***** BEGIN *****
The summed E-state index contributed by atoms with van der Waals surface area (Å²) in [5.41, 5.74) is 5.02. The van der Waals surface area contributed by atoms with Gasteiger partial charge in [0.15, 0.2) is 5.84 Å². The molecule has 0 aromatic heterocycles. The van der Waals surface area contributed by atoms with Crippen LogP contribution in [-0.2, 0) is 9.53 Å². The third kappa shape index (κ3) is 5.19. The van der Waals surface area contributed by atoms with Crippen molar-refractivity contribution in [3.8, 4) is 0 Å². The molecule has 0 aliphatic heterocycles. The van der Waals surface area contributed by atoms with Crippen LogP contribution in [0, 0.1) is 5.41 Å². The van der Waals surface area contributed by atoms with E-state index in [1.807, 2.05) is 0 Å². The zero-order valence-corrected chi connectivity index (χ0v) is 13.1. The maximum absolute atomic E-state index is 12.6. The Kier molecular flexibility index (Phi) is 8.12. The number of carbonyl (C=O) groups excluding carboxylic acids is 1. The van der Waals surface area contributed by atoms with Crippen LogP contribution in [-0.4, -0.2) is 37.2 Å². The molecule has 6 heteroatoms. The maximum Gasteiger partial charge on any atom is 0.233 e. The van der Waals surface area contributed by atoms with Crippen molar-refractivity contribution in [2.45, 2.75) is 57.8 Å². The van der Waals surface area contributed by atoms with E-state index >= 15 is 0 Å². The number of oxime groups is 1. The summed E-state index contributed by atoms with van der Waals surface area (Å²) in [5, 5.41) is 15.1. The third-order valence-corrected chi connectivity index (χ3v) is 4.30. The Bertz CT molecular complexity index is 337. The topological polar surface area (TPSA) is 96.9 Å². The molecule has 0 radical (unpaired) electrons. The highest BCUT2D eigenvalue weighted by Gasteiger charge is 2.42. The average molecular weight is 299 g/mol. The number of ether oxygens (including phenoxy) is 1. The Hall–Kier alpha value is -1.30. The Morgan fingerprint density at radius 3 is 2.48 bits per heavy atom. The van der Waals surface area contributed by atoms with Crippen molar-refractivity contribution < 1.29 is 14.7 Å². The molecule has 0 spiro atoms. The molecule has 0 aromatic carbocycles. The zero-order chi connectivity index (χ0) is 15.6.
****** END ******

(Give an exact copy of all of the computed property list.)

The summed E-state index contributed by atoms with van der Waals surface area (Å²) in [5.41, 5.74) is 5.02. The van der Waals surface area contributed by atoms with Gasteiger partial charge in [0.15, 0.2) is 5.84 Å². The molecule has 0 aromatic heterocycles. The van der Waals surface area contributed by atoms with Crippen LogP contribution in [-0.2, 0) is 9.53 Å². The third kappa shape index (κ3) is 5.19. The van der Waals surface area contributed by atoms with Crippen molar-refractivity contribution in [3.8, 4) is 0 Å². The molecule has 0 aliphatic heterocycles. The van der Waals surface area contributed by atoms with Crippen LogP contribution in [0, 0.1) is 5.41 Å². The van der Waals surface area contributed by atoms with E-state index in [1.807, 2.05) is 0 Å². The zero-order valence-corrected chi connectivity index (χ0v) is 13.1. The maximum absolute atomic E-state index is 12.6. The Kier molecular flexibility index (Phi) is 8.12. The number of carbonyl (C=O) groups excluding carboxylic acids is 1. The van der Waals surface area contributed by atoms with Crippen LogP contribution in [-0.4, -0.2) is 37.2 Å². The molecule has 6 heteroatoms. The maximum Gasteiger partial charge on any atom is 0.233 e. The van der Waals surface area contributed by atoms with Crippen molar-refractivity contribution in [2.45, 2.75) is 57.8 Å². The van der Waals surface area contributed by atoms with E-state index >= 15 is 0 Å². The number of oxime groups is 1. The summed E-state index contributed by atoms with van der Waals surface area (Å²) in [5, 5.41) is 15.1. The third-order valence-corrected chi connectivity index (χ3v) is 4.30. The Bertz CT molecular complexity index is 337. The topological polar surface area (TPSA) is 96.9 Å². The molecule has 0 radical (unpaired) electrons. The highest BCUT2D eigenvalue weighted by Gasteiger charge is 2.42. The average molecular weight is 299 g/mol. The number of ether oxygens (including phenoxy) is 1. The Hall–Kier alpha value is -1.30. The Morgan fingerprint density at radius 3 is 2.48 bits per heavy atom. The van der Waals surface area contributed by atoms with Crippen molar-refractivity contribution < 1.29 is 14.7 Å². The molecule has 0 spiro atoms. The molecule has 0 aromatic carbocycles. The zero-order chi connectivity index (χ0) is 15.6.